Fabrizio Stocchi discusses how OFF periods develop during Levodopa therapy and the use of apomorphine therapy to address these OFF periods.
FILMED AT THE INTERNATIONAL CONGRESS OF PARKINSON’S DISEASE AND MOVEMENT DISORDERS (IPMDS), JUNE 2016
CAN YOU EXPLAIN HOW OFF PERIODS DEVELOP DURING LEVODOPA THERAPY IN PARKINSON’S DISEASE?
00:11 – When a patient with Parkinson’s disease is treated with dopamine agent compound, especially levodopa which is the most potent one, eventually they develop fluctuations in performance which could be motor when the patient becomes slower, tremors appear, rigidity, slow in moving; and non-motor, so this period that can also present with anxiety, depression, panic attack. They can actually appear together, or sometimes the patient can only have motor symptoms or non-motor symptoms. And this happens two or three times during the day, or sometimes even more, and are called off periods. They develop because the levodopa changes in terms of pharmacodynamics. So each single dose becomes shorter, so instead of working for five hours or four hours, it starts working for two or three hours. And this mimics the pharmacokinetics of levodopa. So, it is a mix between a change in pharmacodynamics and problems in pharmacokinetics. For example, if a patient is taking a tablet and this tablet is not absorbed in the small intestine, the patient is actually off, and this off can be even very prolonged.
HOW DOES APOMORPHINE ADDRESS THESE OFF PERIODS?
01:48 – When the patient develops off time during the day, of course we try to optimise the treatment, the oral treatment, and try to avoid these off periods. But unfortunately, some of these off periods remain there despite the best treatment. So, you need what we call a rescue therapy. So a therapy that the patient can actually take when he really needs. And apomorphine is a very fast-acting compound, very powerful, similar to levodopa, but actually it bypasses the gastrointeric system. It works in seven to ten minutes when injected under the skin. So it’s a perfect rescue therapy because it’s fast acting, reliable and very potent. Apomorphine can also be given as a continuous infusion with a pump in more severe patients, otherwise you can use the rescue for off time during the day.
WHAT ARE THE LIMITATIONS OF APOMORPHINE THERAPY?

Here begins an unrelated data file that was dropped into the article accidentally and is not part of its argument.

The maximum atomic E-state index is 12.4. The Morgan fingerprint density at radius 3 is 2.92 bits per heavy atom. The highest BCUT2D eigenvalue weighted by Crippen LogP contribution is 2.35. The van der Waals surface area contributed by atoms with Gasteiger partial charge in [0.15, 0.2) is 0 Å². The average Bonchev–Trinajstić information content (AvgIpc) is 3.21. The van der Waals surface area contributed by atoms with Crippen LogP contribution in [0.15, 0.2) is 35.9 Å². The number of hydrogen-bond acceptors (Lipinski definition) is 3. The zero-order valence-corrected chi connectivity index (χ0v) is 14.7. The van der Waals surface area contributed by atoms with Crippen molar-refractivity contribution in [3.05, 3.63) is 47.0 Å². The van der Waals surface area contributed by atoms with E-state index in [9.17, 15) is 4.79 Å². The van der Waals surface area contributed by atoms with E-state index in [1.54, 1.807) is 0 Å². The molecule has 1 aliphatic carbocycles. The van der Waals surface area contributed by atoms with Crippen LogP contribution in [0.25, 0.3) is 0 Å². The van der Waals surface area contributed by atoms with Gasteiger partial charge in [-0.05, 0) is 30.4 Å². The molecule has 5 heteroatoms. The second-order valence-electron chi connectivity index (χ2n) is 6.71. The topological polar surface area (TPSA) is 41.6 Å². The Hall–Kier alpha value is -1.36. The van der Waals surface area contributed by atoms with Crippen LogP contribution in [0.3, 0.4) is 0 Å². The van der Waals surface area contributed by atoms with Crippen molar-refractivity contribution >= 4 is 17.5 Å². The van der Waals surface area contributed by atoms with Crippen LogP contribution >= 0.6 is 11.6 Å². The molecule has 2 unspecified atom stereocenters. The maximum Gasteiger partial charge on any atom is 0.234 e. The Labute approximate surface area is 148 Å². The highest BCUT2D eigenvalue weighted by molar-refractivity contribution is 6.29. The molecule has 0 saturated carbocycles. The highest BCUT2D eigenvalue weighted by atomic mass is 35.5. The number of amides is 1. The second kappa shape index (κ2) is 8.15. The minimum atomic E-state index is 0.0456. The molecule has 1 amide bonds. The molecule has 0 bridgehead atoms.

03:00 – Apomorphine is a very potent compound, very effective, but it’s not widely used so far. And the reason is mainly because apomorphine is given with subcutaneous injections. So, either the patient has to inject himself with this pen, or somebody has to inject the patient. So, now doctors and patients are reluctant in using needles and pens, especially in the United States, but also in Europe. Such a good drug should actually be more widely used. So we believe it is especially a matter of the delivery system. Of course apomorphine can actually cause some side effects such as nausea, vomiting, hypotension, but these are common with other dopamine agonists as well. So we believe it’s mainly a matter of the delivery system.
A NEW SUBLINGUAL FORMULATION OF APOMORPHINE IS CURRENTLY BEING DEVELOPED. CAN YOU TELL US MORE ABOUT IT?
04:04 – Bearing in mind that apomorphine is a good, potent compound, but the delivery system is not well accepted by patients and doctors, new delivery system has been tested in the course of this year. So we tested a nasal spray, we tested also some tablets. But apomorphine is not absorbed in the stomach. So you need a delivery system that actually uses a different administration way. So, I mean, that’s why the subcutaneous. So, there’s now a new delivery system. It’s a film which you can stick under the tongue, and this film delivers immediately apomorphine under the tongue. The patient has to keep the film in the mouth for about 40 seconds to one minute, without swallowing. And if the patient doesn’t swallow, the apomorphine is absorbed through the oral mucosa and actually work in about…between 7 and 15 minutes. And of course, improve the off period of this patient. So the effect is similar to the subcutaneous infusion, but it’s much easier for the patient and of course it’s much well accepted because you just stick this film under the tongue and in 7 minutes or 10 minutes the patient is on again.